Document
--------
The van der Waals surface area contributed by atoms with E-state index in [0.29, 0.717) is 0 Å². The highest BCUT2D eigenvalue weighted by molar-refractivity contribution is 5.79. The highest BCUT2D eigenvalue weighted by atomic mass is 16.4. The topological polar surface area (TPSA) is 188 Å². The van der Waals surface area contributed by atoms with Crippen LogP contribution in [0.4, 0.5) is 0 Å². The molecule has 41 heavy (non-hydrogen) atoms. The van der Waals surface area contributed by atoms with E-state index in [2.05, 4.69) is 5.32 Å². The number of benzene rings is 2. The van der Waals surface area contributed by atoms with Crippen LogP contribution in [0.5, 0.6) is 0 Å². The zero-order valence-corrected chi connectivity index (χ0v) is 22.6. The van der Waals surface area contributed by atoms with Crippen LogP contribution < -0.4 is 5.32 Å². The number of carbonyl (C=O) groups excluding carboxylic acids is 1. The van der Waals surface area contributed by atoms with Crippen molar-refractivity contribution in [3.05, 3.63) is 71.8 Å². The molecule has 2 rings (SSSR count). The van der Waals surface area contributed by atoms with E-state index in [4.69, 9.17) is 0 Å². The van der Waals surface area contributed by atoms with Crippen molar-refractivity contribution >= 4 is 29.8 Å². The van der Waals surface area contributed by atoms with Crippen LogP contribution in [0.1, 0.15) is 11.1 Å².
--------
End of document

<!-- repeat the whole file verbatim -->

The van der Waals surface area contributed by atoms with E-state index in [0.29, 0.717) is 0 Å². The highest BCUT2D eigenvalue weighted by molar-refractivity contribution is 5.79. The highest BCUT2D eigenvalue weighted by atomic mass is 16.4. The topological polar surface area (TPSA) is 188 Å². The van der Waals surface area contributed by atoms with Crippen LogP contribution in [0.4, 0.5) is 0 Å². The molecule has 41 heavy (non-hydrogen) atoms. The van der Waals surface area contributed by atoms with E-state index in [2.05, 4.69) is 5.32 Å². The number of benzene rings is 2. The van der Waals surface area contributed by atoms with Crippen LogP contribution in [0.5, 0.6) is 0 Å². The zero-order valence-corrected chi connectivity index (χ0v) is 22.6. The van der Waals surface area contributed by atoms with Crippen LogP contribution < -0.4 is 5.32 Å². The number of carbonyl (C=O) groups excluding carboxylic acids is 1. The van der Waals surface area contributed by atoms with Crippen molar-refractivity contribution in [3.05, 3.63) is 71.8 Å². The molecule has 2 rings (SSSR count). The van der Waals surface area contributed by atoms with E-state index in [4.69, 9.17) is 0 Å². The van der Waals surface area contributed by atoms with Crippen molar-refractivity contribution >= 4 is 29.8 Å². The van der Waals surface area contributed by atoms with Crippen LogP contribution in [0.1, 0.15) is 11.1 Å².